In this collection of poetry crossed by the fragmentation of writing, echoing that of an identity that cannot be said to itself, Marisol Drouin (who has already published the novel with the same publisher Pier 31 and the story I don’t know how to think about my death) offers a brutal load where female voices attempt to exist outside of what – and to whom – we want to subject them.
Polyphonic collection, it brings us to meet the worlds of Rosie, Katherine, Isabelle, Sophie, Lola, D., who seems to be the author’s poetic alter ego. In each, a desire to write coupled with the very impossibility of the gesture asserts itself as the only possible observation. The creative impetus then exists only in the backwash movement where it is hampered, again and again.
“So much I would have liked that / write something else / fluid text / like when you make love / with someone from a long time ago […] / a text without words / so light / I write it / I cry / you read it / you cry / we would have been like that / linked. ”
Creative desire is amalgamated here with the desire to be loved, to find in the other this equation and the validation of his existence. But in the face of the observed failure of this desired but ridiculed quest, sex and pornography stand up like weapons to be brandished in a disembodied and disenchanted world, where the institutional wins over the emotional. Because the woman, who thought to find in literature her space of freedom, will emerge necessarily humiliated, warns the author. “Rilke doesn’t say any of that / he doesn’t talk to you / he talks to his descendant / no you it’s Nelly Arcan talking to you / prison and forced labor / painful stories / and animal sex. ”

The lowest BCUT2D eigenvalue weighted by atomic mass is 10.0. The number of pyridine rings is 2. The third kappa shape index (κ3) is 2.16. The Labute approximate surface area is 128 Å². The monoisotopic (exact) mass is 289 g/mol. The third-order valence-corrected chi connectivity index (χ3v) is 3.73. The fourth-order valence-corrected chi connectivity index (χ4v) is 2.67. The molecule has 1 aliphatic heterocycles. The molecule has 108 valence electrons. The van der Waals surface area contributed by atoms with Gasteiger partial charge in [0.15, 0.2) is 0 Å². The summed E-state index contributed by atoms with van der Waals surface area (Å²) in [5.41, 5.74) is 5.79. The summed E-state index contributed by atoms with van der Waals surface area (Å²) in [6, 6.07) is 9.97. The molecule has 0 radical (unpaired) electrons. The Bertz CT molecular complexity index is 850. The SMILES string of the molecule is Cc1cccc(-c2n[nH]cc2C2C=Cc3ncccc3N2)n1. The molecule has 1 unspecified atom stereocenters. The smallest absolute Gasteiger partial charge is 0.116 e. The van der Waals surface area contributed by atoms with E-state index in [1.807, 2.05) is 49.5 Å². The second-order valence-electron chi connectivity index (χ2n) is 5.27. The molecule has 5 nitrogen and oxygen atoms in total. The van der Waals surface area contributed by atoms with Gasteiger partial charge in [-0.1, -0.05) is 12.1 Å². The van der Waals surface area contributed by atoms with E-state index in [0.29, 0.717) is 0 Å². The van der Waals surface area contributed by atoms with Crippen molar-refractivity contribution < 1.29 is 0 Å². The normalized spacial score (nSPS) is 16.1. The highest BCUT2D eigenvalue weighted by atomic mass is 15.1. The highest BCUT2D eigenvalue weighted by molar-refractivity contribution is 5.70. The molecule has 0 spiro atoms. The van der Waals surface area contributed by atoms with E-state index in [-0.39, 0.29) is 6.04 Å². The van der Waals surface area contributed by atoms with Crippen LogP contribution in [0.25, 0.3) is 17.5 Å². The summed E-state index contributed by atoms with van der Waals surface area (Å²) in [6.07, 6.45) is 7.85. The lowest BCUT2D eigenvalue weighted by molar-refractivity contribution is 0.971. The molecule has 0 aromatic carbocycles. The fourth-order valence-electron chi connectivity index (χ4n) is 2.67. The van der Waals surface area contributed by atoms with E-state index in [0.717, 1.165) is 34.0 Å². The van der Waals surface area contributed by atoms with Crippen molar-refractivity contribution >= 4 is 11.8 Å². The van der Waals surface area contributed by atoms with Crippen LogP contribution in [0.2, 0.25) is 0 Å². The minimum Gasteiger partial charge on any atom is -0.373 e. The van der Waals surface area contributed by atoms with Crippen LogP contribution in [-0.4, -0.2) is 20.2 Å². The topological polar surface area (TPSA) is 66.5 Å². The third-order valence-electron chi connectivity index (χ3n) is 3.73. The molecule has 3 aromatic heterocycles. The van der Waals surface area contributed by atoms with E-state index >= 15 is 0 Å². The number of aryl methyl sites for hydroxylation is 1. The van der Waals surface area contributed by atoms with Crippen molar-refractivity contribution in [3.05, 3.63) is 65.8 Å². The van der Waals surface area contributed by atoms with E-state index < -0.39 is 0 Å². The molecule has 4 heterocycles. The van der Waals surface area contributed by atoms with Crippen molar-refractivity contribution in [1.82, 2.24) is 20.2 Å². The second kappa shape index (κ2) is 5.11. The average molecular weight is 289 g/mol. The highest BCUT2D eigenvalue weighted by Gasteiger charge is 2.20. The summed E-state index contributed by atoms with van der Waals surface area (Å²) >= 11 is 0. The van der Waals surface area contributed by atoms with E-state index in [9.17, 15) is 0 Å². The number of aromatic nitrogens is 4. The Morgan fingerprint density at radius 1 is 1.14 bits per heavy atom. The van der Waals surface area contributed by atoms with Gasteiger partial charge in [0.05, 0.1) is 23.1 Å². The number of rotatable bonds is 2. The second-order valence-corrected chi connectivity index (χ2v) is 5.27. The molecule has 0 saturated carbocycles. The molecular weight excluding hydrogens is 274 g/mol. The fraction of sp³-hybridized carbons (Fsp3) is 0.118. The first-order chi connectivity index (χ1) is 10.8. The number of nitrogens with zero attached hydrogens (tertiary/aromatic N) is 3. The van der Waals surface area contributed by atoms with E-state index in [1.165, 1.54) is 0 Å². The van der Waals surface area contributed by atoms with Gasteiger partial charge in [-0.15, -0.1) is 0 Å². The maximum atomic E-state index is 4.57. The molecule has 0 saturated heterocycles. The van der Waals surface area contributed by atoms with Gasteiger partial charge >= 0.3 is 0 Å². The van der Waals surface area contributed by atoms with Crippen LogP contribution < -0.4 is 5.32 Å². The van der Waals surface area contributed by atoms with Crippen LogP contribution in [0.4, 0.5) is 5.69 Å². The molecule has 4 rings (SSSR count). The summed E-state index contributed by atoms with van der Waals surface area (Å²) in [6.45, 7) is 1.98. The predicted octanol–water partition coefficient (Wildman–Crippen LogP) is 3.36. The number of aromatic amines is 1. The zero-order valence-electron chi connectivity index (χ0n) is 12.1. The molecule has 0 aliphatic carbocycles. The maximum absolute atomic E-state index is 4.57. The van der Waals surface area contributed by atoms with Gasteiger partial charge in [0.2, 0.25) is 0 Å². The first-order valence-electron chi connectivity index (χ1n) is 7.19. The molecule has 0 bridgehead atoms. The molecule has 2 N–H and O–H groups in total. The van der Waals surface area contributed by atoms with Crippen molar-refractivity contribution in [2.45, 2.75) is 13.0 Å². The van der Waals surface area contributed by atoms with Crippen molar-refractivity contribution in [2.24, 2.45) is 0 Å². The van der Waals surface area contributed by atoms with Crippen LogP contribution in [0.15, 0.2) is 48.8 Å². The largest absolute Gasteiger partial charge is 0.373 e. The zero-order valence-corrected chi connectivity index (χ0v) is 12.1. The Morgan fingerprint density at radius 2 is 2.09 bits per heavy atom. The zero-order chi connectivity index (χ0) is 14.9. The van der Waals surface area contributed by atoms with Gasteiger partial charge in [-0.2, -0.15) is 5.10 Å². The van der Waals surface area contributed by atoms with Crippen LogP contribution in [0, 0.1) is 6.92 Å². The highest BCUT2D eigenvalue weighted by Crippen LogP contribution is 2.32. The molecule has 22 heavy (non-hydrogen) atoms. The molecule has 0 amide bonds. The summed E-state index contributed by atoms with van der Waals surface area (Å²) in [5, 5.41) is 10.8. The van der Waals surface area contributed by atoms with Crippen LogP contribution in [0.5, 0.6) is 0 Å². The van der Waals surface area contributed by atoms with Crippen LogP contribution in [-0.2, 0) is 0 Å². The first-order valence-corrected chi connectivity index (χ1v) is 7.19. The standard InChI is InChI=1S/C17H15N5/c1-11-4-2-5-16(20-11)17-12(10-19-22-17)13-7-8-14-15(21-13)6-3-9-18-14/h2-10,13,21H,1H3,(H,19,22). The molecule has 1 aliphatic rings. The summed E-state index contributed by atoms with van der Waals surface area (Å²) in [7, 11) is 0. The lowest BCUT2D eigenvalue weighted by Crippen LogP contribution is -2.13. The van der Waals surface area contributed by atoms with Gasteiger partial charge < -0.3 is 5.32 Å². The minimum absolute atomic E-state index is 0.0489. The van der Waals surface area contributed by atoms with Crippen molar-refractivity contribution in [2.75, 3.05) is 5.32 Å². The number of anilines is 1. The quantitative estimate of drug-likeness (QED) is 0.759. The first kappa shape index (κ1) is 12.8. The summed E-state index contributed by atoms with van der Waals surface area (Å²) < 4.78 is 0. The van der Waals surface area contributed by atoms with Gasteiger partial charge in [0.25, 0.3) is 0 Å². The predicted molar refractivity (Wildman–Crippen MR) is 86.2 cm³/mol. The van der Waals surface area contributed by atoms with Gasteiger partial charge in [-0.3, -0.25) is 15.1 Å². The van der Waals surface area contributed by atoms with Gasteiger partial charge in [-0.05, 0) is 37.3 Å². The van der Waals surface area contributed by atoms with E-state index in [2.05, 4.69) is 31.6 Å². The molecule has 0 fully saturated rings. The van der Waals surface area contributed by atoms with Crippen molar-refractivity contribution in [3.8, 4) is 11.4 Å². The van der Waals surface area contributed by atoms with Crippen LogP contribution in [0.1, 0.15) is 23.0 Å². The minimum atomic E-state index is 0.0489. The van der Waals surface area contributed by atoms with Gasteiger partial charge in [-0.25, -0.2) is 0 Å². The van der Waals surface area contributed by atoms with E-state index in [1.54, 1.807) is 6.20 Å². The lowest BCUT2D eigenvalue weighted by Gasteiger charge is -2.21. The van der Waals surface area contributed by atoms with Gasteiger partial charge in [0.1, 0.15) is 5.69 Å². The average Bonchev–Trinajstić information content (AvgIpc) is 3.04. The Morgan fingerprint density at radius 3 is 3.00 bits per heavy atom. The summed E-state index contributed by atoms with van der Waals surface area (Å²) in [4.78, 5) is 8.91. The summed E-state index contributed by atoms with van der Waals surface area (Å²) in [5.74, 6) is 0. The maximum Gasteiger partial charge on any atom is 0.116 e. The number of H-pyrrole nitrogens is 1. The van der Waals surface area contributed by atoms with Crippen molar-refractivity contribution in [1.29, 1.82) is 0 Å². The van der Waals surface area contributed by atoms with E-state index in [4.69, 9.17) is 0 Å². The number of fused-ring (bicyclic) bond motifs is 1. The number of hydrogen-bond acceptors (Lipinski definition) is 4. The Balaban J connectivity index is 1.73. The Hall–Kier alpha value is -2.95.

The images thrown by these “girls for sale” can be strong and powerful. Crossed by a dull anger, they are often rebellious and graphic, sometimes thrust across the throat, carried by a desire for transgression that is a little too obvious. “We can’t write anything else / A tail stuck in the mouth. ”
Lola and the girls for sale is a collection difficult to grasp, which sometimes lacks control and goes a little in all directions. By adopting a fairly radical posture, both in substance and in form (“I no longer have any rules / I break them all”, she writes), he puts the reader in an uncomfortable position, but it is also this is one of its strengths. Despite its pitfalls, it is far from devoid of interest. Here is a very singular voice that has probably not finished saying (itself).
Lola and the girls for sale, Marisol Drouin, La Peuplade Poésie, 112 pages.